$ cd goatcounter
$ go build -ldflags="-X zgo.at/goatcounter.Version=$(git log -n1 --format='%h_%cI')" ./cmd/goatcounter

You'll now have a

goatcounter
binary in the current directory.

The

-ldflags=[..]
sets the version; this isn't strictly required as such, but it's recommended as it's used to "bust" the cache for static files and may also be useful later when reporting bugs. This can be any string and doesn't follow any particular format, you can also set this to the current date or
banana
or anything you want really.

To build a fully statically linked binary:

$ go build -tags osusergo,netgo,sqlite_omit_load_extension \
    -ldflags="-X zgo.at/goatcounter.Version=$(git log -n1 --format='%h_%cI') -extldflags=-static" \
    ./cmd/goatcounter

It's recommended to use the latest release as in the above command. The master branch should be reasonably stable but no guarantees, and sometimes I don't write detailed release/upgrade notes until the actual release so you may run in to surprises.

You can compile goatcounter without cgo if you're planning to use PostgreSQL and don't use SQLite:

$ CGO_ENABLED=0 go build \
    -ldflags="-X zgo.at/goatcounter.Version=$(git log -n1 --format='%h_%cI')" \
    ./cmd/goatcounter

Functionally it doesn't matter too much, but builds will be a bit easier and faster as it won't require a C compiler.

Running

You can start a server with:

$ goatcounter serve

The default is to use an SQLite database at

./db/goatcounter.sqlite3
, which will be created if it doesn't exist yet. See the
-db
flag and
goatcounter
help db
to customize this.

Both SQLite and PostgreSQL are supported. SQLite should work well for most smaller sites, but PostgreSQL gives better performance. There are some benchmarks over here to give some indication of what performance to expect from SQLite and PostgreSQL.

GoatCounter will listen on port

*:80
and
*:443
by default. You don't need to run it as root and can grant the appropriate permissions on Linux with:
$ setcap 'cap_net_bind_service=+ep' goatcounter

Listening on a different port can be a bit tricky due to the ACME/Let's Encrypt certificate generation;

goatcounter help listen
documents this in depth.

You can create new sites with the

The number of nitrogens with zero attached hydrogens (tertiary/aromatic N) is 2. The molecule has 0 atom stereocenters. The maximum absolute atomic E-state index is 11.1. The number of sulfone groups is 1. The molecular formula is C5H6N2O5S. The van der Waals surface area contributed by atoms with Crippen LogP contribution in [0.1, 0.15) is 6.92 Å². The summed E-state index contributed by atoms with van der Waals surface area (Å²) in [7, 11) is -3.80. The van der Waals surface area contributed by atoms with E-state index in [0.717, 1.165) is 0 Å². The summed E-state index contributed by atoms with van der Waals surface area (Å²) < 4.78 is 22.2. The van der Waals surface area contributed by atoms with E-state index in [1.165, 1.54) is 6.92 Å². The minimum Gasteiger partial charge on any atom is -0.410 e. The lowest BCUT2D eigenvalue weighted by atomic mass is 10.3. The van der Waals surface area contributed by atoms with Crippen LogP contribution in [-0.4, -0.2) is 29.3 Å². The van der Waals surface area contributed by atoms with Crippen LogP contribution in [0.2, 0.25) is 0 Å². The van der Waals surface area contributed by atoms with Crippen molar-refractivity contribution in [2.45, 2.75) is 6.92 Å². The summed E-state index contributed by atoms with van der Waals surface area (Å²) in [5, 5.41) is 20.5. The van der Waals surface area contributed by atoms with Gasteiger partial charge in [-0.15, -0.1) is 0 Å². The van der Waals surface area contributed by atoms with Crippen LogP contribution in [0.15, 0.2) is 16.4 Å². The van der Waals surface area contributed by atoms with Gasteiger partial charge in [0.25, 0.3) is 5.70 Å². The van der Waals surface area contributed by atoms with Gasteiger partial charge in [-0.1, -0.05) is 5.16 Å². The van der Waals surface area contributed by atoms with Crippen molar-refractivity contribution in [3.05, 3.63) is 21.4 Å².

db create site
command:
$ goatcounter db create site -email [email protected] -domain stats.example.com

This will ask for a password for your new account; you can also add a password on the commandline with

-password
. You must also pass the
-db
flag here if you use something other than the default.

Updating

You may need to run the database migrations when updating. Use

goatcounter
serve -automigrate
to always run all pending migrations on startup. This is the easiest way, although arguably not the "best" way.

Use

goatcounter migrate 
or
goatcounter migrate all
to manually run migrations; generally you want to upload the new version, run migrations while the old one is still running, and then restart so the new version takes effect.

Use

goatcounter migrate pending
to get a list of pending migrations, or
goatcounter migrate list
to show all migrations.

PostgreSQL

To use PostgreSQL run GoatCounter with a custom

-db
flag; for example:
$ goatcounter serve -db 'postgresql://dbname=goatcounter'
$ goatcounter serve -db 'postgresql://host=/run/postgresql dbname=goatcounter sslmode=disable'

This follows the format in the

psql
CLI; you can also use the
PG*
environment variables:

$ PGDATABASE=goatcounter DBHOST=/run/postgresql goatcounter serve -db 'postgresql://'

See

goatcounter help db
and the pq docs for more details.

Development/testing

You can start a test/development server with:

$ goatcounter serve -dev

The

-dev
flag makes some small things a bit more convenient for development; TLS is disabled by default, it will listen on localhost:8081, the application will automatically restart on recompiles, templates and static files will be read directly from the filesystem, and a few other minor changes.

See .github/CONTRIBUTING.markdown for more details on how to run a development server, write patches, etc.

Various aggregate data files are available at https://www.goatcounter.com/data